And so, as we ready ourselves for our first game back in the top flight, the thoughts of City fans of a certain age (OK, me) inevitably turn to… Wayne Biggins.
For the benefit of younger supporters – and to refresh the memory of his old striking partner Kevin Drinkell, who grants him only two passing mentions in his autobiography – ‘Bertie’ played a big part in getting us promoted to the old Division One in 1986.
He was a strong, hard-working player; the years he spent working as a hod carrier evidently gave him a real hunger to make the most of his opportunity in professional football. Paul Lambert would have loved him.
And his straight-backed, almost military posture when he ran gave him a confident, almost arrogant air.
The way he dominated opposing defenders in the second half of that promotion season made you (OK, me again) think that he could go on to great things at the top level of the game.
But… once he reached Division One, something seemed to happen. Or perhaps it would be more accurate to say it didn’t happen. The confidence and goals seemed to dry up.
It certainly wasn’t a lack of ability that prevented him from shining for us. I’d seen him play often enough to know that. But it was as if he looked around at all the big-name players on the pitch and wondered whether he should really be there.
He scored just four goals in the league that season before he lost his regular starting place in the new year. Thereafter he was largely replaced by Robert Rosario (who was only 18 at the time, I think) and later Robert Fleck.
There are two morals to this apparently irrelevant story.
The first is that players shouldn’t think too much about the reputations of their opponents when stepping up to a higher league. (Dangerous business, thinking.) If they just continue what they’ve been doing to reach that level – as Kevin Drinkell did – the chances are they’ll be fine.
The second is that you often can’t tell which players are going to sink or swim in the deep end until they’re in the deep end. You could take two lower-league players of similar ability and apparently similar levels of confidence and find that one rises to the challenge and one struggles.
Which, at last, brings us to Paul Lambert’s signing policy this summer.
I thoroughly support his approach in buying young, hungry players, most of whom have come from the lower leagues. Signing established Premier League players would run the risk of damaging the collective spirit of the squad, and as we know, it’s that spirit which has got us where we are today.
Of course, there is a danger that it could be diluted by bringing in seven new players during the summer; that’s quite a chunk of a 25-man squad. The brilliance of Lambert’s overhaul of the team last season lay in the gradual way he did it. By introducing new players one or two at a time, he changed the side almost imperceptibly – yet by the end of the season the transformation was almost total.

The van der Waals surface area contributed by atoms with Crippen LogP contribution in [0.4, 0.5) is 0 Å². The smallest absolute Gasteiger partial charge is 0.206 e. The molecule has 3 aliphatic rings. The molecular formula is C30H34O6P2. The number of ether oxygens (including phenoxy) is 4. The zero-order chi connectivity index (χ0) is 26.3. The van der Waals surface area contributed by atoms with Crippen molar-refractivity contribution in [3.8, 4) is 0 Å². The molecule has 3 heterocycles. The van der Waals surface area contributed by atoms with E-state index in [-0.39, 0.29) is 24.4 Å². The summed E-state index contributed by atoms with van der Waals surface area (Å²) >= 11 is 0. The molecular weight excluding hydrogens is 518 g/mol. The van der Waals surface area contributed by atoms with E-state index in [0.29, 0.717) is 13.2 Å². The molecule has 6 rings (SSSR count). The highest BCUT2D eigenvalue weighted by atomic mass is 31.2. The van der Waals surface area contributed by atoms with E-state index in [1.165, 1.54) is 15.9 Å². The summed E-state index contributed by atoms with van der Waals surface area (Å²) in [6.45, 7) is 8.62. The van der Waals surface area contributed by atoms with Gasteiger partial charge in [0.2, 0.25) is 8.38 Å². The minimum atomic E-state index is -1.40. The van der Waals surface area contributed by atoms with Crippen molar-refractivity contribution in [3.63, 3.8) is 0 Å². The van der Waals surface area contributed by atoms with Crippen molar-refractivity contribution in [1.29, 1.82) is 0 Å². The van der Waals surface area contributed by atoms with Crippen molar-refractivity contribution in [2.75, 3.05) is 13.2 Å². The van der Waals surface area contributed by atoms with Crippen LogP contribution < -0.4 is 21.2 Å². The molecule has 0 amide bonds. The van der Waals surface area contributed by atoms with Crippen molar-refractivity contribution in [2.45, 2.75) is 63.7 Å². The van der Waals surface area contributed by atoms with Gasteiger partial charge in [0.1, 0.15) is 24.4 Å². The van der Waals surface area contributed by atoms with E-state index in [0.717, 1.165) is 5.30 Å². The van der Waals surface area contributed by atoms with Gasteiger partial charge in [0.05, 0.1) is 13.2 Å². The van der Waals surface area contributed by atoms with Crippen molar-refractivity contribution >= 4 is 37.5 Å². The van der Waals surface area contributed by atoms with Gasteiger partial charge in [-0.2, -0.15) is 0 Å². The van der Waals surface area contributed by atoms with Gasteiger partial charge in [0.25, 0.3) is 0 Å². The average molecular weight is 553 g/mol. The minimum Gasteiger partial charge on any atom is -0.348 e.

I wonder whether the size of the new influx is partly down to the awareness that it’s hard to tell who’s going to flourish at the top level until they play there. Some of our squad might struggle – but the law of averages should mean that we have more than enough Drinkells in there to do well.
Overall, I’m very hopeful about our prospects. If nothing else, the last two seasons indicate that Lambert will get the maximum out of the players. One of the great frustrations of our last season in the Premiership was that the team punched below its weight for most of it; I don’t think that will happen this time.
And all we need to do this season is to find three teams in the league to finish below us. I can think of at least three likely candidates, though I’m not going to jinx it by naming them.
If I have any misgivings about the forthcoming season, they concern the away trips. Supporters are supposed to relish visits to places like Old Trafford and Anfield, but I found the 2004-05 season pretty dispiriting, and not just because we didn’t win away once. The atmosphere was often flat, and the superior attitude of many opposing fans tiresome.
As I remarked to a couple of West Ham supporters the other week, I actually prefer the Championship in many ways. One of them thought I was taking the proverbial and the other reckoned I was being patronising, but I wasn’t and I wasn’t (though the thought that we have now reached the level where we can be accused of being patronising towards Hammers fans was rather pleasing). The Championship is a far more even league, and the atmosphere in the grounds is usually better.
Regular readers will both recall that I wrote a column after we dropped down to League One in which I argued that the Premier League was far from being the Promised Land. I described life there as being a grim struggle against relegation, with the blueprint for survival being the assembly of a dour, efficient points-gathering machine.
But perhaps life at the top doesn’t have to be like this. The current level of our away support means that we can bring the atmosphere with us. And as Blackpool have shown, there may be another way to survive. True, they didn’t manage it in the end – but their entertaining, go-for-it attitude almost pulled it off, and in another season their points total would have kept them up.
I think there’s a real opportunity for us here. The number of friends Blackpool won last season shows that the Premier League is crying out for a vibrant, positive team of unfamiliar names to come in and really make its mark.
Why couldn’t it be us?
And finally… I’m on holiday in France as I write this, and today we had a tiring but enjoyable time showing the kids around Paris. It’s very useful when you’ve visited before, as you know what’s worth spending your money on and what isn’t.
Prayer candles in the Sacré-Coeur, for example. What a waste of euros they are. I lit a candle there on the day of the Barnsley-Ipswich play-off final in 2000, and did that work?